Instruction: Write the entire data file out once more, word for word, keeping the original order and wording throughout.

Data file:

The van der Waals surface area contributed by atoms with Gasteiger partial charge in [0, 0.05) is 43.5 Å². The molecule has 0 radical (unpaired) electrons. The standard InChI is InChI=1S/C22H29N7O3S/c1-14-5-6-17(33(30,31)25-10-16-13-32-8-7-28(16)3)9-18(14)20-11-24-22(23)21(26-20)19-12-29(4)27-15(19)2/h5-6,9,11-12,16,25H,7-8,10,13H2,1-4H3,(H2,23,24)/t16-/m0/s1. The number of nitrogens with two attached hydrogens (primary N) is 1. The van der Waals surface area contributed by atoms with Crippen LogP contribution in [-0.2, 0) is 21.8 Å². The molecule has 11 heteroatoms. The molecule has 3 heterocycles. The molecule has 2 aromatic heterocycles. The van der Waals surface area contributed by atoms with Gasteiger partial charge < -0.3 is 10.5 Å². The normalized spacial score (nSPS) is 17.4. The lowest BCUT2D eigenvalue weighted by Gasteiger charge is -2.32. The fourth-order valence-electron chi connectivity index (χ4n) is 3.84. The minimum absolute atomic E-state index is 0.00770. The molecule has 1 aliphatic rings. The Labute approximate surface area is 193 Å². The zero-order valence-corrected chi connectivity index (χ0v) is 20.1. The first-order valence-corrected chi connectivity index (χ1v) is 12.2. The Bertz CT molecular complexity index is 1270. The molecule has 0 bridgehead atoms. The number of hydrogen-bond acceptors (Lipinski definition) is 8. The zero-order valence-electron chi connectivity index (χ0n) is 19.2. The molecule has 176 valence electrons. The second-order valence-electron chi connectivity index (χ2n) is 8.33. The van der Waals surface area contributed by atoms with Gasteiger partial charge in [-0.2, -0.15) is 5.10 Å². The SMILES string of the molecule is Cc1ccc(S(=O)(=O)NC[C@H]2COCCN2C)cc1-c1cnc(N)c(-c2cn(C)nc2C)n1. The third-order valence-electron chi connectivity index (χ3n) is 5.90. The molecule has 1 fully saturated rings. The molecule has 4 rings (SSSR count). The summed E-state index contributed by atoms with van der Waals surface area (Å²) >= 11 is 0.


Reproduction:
The van der Waals surface area contributed by atoms with Gasteiger partial charge in [0, 0.05) is 43.5 Å². The molecule has 0 radical (unpaired) electrons. The standard InChI is InChI=1S/C22H29N7O3S/c1-14-5-6-17(33(30,31)25-10-16-13-32-8-7-28(16)3)9-18(14)20-11-24-22(23)21(26-20)19-12-29(4)27-15(19)2/h5-6,9,11-12,16,25H,7-8,10,13H2,1-4H3,(H2,23,24)/t16-/m0/s1. The number of nitrogens with two attached hydrogens (primary N) is 1. The van der Waals surface area contributed by atoms with Crippen LogP contribution in [-0.2, 0) is 21.8 Å². The molecule has 11 heteroatoms. The molecule has 3 heterocycles. The molecule has 2 aromatic heterocycles. The van der Waals surface area contributed by atoms with Gasteiger partial charge < -0.3 is 10.5 Å². The normalized spacial score (nSPS) is 17.4. The lowest BCUT2D eigenvalue weighted by Gasteiger charge is -2.32. The fourth-order valence-electron chi connectivity index (χ4n) is 3.84. The minimum absolute atomic E-state index is 0.00770. The molecule has 1 aliphatic rings. The Labute approximate surface area is 193 Å². The zero-order valence-corrected chi connectivity index (χ0v) is 20.1. The first-order valence-corrected chi connectivity index (χ1v) is 12.2. The Bertz CT molecular complexity index is 1270. The molecule has 0 bridgehead atoms. The number of hydrogen-bond acceptors (Lipinski definition) is 8. The zero-order valence-electron chi connectivity index (χ0n) is 19.2. The molecule has 176 valence electrons. The second-order valence-electron chi connectivity index (χ2n) is 8.33. The van der Waals surface area contributed by atoms with Gasteiger partial charge in [-0.2, -0.15) is 5.10 Å². The SMILES string of the molecule is Cc1ccc(S(=O)(=O)NC[C@H]2COCCN2C)cc1-c1cnc(N)c(-c2cn(C)nc2C)n1. The third-order valence-electron chi connectivity index (χ3n) is 5.90. The molecule has 1 fully saturated rings. The molecule has 4 rings (SSSR count). The summed E-state index contributed by atoms with van der Waals surface area (Å²) >= 11 is 0.